International Copyright Conventions

The following article is from The Great Soviet Encyclopedia (1979). It might be outdated or ideologically biased.

International Copyright Conventions


multilateral international agreements establishing the obligations of countries with respect to the copyright protection of works belonging to citizens of other member countries or works first published in these countries. The most important international copyright conventions are the Bern Convention for the Protection of Literary and Artistic Works of 1886 and the Universal (Geneva) Copyright Convention of 1952, which took effect in 1955; 64 nations are parties to the Universal Copyright Convention, including Hungary, Cuba, Czechoslovakia and Yugoslavia. The USSR became a member of the convention (1952 text) on May 27, 1973.

Developed under the auspices of UNESCO, the Universal Copyright Convention seeks to ensure respect for the rights of the individual, to foster the development of literature, science, and art, and to promote the exchange of cultural values and better international understanding. It applies to written, musical, dramatic, and cinematographic works and to paintings, prints, and sculpture. The member countries grant the same protection they accord domestic works to the works of citizens of the other member countries (irrespective of place of publication) and to works first published in any other member country, regardless of the citizenship of the authors. Under the convention, the countries are obliged to ensure exclusive right of translation and protection of a work for not less than 25 years after the death of the author and to take the necessary steps to guarantee sufficient and effective copyright protection for authors and other copyright proprietors. If the legislation of one of the member countries requires the observance of copyright formalities (as, for example, in the USA), then these requirements are deemed fulfilled if every copy of a work bears the symbol © with the name of the copyright owner and the year of first publication.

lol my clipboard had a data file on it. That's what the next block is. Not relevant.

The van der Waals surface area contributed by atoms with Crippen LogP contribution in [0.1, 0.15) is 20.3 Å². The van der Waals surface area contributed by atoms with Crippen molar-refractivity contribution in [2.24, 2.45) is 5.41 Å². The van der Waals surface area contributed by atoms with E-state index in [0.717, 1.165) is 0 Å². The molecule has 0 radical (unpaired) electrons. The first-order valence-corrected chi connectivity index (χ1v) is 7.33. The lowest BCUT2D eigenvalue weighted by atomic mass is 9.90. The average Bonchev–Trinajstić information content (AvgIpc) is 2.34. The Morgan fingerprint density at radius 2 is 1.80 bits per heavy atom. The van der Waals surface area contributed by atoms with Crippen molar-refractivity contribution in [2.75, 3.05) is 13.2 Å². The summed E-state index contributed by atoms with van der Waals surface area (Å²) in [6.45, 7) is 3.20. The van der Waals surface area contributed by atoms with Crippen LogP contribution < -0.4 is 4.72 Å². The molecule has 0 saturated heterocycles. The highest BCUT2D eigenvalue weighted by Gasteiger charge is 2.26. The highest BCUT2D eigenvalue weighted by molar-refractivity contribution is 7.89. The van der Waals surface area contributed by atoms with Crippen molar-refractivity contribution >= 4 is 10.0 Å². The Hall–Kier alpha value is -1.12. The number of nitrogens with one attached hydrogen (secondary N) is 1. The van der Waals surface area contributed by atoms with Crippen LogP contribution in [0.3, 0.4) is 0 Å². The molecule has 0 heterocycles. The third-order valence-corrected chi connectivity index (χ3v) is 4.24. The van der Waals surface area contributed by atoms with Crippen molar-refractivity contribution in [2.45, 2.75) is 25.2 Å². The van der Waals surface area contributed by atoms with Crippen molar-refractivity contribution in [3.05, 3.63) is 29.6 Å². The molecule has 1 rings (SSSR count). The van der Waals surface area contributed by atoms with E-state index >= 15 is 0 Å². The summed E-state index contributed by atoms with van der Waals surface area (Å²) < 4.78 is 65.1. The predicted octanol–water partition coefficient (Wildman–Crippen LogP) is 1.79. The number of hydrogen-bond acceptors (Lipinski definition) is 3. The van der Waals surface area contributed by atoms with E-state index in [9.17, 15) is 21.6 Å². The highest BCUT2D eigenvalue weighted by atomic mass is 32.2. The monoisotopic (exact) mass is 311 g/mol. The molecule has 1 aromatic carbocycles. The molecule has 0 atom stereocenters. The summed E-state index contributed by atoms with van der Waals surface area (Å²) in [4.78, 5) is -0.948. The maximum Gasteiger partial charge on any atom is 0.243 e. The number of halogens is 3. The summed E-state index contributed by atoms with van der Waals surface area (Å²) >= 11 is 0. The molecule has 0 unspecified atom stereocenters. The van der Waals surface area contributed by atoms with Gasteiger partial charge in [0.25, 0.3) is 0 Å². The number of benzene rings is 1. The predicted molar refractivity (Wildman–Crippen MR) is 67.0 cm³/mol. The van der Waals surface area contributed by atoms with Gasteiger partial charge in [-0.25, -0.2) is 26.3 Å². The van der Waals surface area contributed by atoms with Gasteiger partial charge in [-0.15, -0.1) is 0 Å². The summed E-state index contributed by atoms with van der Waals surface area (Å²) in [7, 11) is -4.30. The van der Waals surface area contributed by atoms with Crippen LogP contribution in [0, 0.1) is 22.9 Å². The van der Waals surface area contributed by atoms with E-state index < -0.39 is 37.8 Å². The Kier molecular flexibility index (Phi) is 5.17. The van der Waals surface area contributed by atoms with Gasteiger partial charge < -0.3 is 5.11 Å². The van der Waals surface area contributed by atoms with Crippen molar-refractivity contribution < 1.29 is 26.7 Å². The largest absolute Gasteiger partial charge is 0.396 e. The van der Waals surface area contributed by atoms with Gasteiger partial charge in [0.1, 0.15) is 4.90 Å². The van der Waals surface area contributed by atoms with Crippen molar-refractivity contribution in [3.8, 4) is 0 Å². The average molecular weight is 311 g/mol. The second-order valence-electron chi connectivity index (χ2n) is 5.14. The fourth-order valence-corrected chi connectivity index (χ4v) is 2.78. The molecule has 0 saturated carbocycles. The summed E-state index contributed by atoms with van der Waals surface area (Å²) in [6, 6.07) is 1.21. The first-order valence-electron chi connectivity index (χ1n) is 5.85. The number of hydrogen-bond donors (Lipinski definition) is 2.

In the USSR works first published abroad after May 27, 1973, are subject to protection under the provisions of the Geneva Convention; the convention does not apply to works published before this date.

The Bern Convention of 1886 was revised in 1908 (Berlin), 1928 (Rome), 1948 (Brussels), 1967 (Stockholm), and 1971 (Paris). As of Jan. 1, 1973, 63 countries were parties to the convention, of which 46 adhered to the 1948 text of the convention. The USSR is not a member of the Bern Convention. The 39 countries that are members of both the Bern and the Geneva conventions apply only the Bern Convention among themselves. The members of the Bern Convention belong to the International Union for the Protection of Literary and Artistic Works, known as the Bern Union, whose administrative functions are performed by the World Intellectual Property Organization (WIPO).

The member states of the international conventions may also conclude bilateral copyright protection agreements among themselves. The USSR has such agreements with Hungary (effective Jan. 1, 1968) and Bulgaria (effective Jan, 1, 1972). Under these agreements, each party recognizes the copyrights of citizens of the other country for works first published in the other country and grants these works the same protection that it accords the works of its own citizens.


The Great Soviet Encyclopedia, 3rd Edition (1970-1979). © 2010 The Gale Group, Inc. All rights reserved.
References in periodicals archive ?
(2.) Professor Gervais defines four stages of development of international copyright conventions: the pre-1883 bilateral phase; the 1883-1971 BIRPI phase (so named for the Bureaux Internationaux Reunis pour la Protection de la Propriete Intellectuelle under which the Paris and Berne Conventions were administered); the 1971-1994 TRIPs phase, which included the signing of the 1971 Paris Act of the Berne Convention and the negotiation of the Agreement on Trade-Related Aspects of Intellectual Property Rights; and the now current, post-1994 paradigmatic phase in which new technologies have new challenges.
Supreme Court decisions and international copyright conventions and organizations that may impact the free availability of information in electronic form.
Also, the effect of the royalty scheme on the several international copyright conventions that the U.S.
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